The Best Films of 2016: Part One (#18–25)
No, there’s no definitive way to say what was the best film of the year. And no, it wasn’t the greatest year to go to the theater. But the good news is that, even though it can get harder and harder to find something worthy of your time, there’s enough directors and writers and actors out there who still think that cinema matters, damnit.
Here are 25 pieces of evidence to show that they’re right.
(25) 20th Century Women
“I want to see this modern world,” Annette Bening announces in Mike Mills’s sweet but spiky comedy about kids, love, sex, punk rock, and growing up in the late 1970s, and it makes perfect sense. As Dorothea, with her cigarettes, flinty demeanor, and high standards, she seems out of time, like a staunch career woman out of a 1930s comedy. Trying to raise her son Jamie (Lucas Jade Zumann) without a father, Dorothea assigns extra parenting duties to surrogates hanging around or living in their sprawling fixer-upper Santa Barbara house: Abbie (Greta Gerwig), the flame-haired proto-punk artist; Julie (Elle Fanning), the dreamy and rebellious neighbor girl he has a crush on; and William (Billy Crudup), the mellow post-hippie who’s helping Dorothea fix up the place. Mills’s hazily plotted but brightly enjoyable semi-autobiographical story, one of the year’s most uniformly excellent ensemble pieces, is in theory about Jamie’s navigating this tempestuous modern world and his adolescence. But it’s also a warm, resonant, and starkly feminist portrait of a vanished epoch, interleaved with historical data like documentary photos of the L.A. punk / New Wave scene and Jimmy Carter’s malaise speech, about to be swept away by the Reagan era, when “modern” would take on a more sinister tone.
(24) Love & Friendship
Given that Whit Stillman has been dancing around Jane Austen for years — 1990’s Metropolitan referenced her all over the place — it’s incredible that he took this long to adapting her. For this take on this little known novella, Stillman brings all his trademark talents for arch verbal comedy to bear on one of Austen’s least-romantic works. Kate Beckinsale (currently in cinemas wearing black leather and killing vampires, or is it werewolves?, in another of those Underworld flicks that pay the bills) plays the widowed Lady Susan Vernon, a cold-hearted operator balancing her scandalous affairs with a plan to manipulate some rich and hopefully stupid old sot into marrying her. Stillman muse Chloe Sevigny shows up as Vernon’s equally mercenary American friend, married to a hilariously clueless Stephen Fry. Love & Friendship likely didn’t connect with the usual Austen film crowd, as it contains much more of the author’s unsentimental wicked humor than romance. But the sharp turns of plot and perfectly timed black humor show that Stillman should likely be the go-to guy for whenever the next time it is that somebody gets around to adapting Pride and Prejudice again.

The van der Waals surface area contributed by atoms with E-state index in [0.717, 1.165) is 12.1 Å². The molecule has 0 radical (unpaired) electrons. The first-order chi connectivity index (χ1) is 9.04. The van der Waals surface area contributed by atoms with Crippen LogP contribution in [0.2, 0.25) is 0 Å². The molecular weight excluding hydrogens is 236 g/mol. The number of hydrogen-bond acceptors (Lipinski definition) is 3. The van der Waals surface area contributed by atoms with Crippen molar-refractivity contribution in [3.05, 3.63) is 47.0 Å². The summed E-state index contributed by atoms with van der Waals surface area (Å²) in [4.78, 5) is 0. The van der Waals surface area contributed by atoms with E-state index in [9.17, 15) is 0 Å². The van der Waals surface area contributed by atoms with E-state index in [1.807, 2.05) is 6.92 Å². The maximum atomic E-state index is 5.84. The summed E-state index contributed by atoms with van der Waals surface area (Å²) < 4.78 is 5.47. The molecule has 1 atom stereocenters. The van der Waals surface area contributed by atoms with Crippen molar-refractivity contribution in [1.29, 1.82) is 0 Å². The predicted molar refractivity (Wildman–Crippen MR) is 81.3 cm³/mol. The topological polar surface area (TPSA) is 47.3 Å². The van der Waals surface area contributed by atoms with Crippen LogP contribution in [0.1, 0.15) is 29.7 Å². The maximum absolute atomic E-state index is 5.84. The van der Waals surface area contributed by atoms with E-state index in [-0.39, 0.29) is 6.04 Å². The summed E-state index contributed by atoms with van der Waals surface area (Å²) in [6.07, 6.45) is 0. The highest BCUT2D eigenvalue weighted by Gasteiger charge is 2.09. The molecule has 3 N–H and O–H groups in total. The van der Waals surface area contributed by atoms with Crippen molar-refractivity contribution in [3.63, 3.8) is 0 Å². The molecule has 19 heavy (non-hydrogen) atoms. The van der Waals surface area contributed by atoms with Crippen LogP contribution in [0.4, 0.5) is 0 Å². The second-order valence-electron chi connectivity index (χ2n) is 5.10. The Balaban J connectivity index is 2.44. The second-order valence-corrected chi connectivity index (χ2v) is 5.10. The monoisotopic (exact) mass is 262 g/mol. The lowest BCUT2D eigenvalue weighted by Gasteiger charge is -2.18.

(23) Zero Days
Anybody seeking context for the current fracas embroiling Washington over the Russian disinformation campaign waged via hacking and other means during the 2016 U.S. presidential election would be well advised to check out this Alex Gibney documentary. A rundown of the espionage campaign codenamed Olympic Games, Zero Days tells how American and allied intelligence operatives implanted the Stuxnet virus into the tightly guarded Iranian nuclear complex at Natanz and then used it to damage some of the centrifuges being amassed there. What gives Gibney’s characteristically dramatic storytelling added importance, though, is the warning it poses about the future of electronic warfare. Once one party does something like this, the reverse usually happens as well. And the Stuxnet virus code is likely now loose on the Internet.
When Martin Scorsese’s Silence opens, in 17th century Japan, the days when Catholic missionaries were openly allowed into the country are long gone. Now the few remaining Catholic converts are hunted down, tortured until they renounce their faith, and frequently executed. Chasing rumors that their mentor (Liam Neesom) has apostatized, two young Jesuits (Adam Garfield, Adam Driver) sneak into Japan to find out what happened. They first encounter a grueling exercise in physical deprivation as they scurry about in hiding, giving secret masses while nearly starving to death. Events later pivot to a spiritual challenge posed by the priests’ Japanese inquisitors: What’s more important, saving the lives of the converted or renouncing Christ? What gives Scorsese’s decades-in-the-works adaptation of Shusaku Endo’s novel such power, though, is not its stark and brutal cruelty (this is no Passion of the Christ, reveling in pain as some kind of redemptive act). Rather, the power of Silence comes from the tension between its acknowledgment that the dream of a Christian heaven gives solace to these peasants’ generally miserable lives and its uncertainty over whether their suffering is worth anything at all.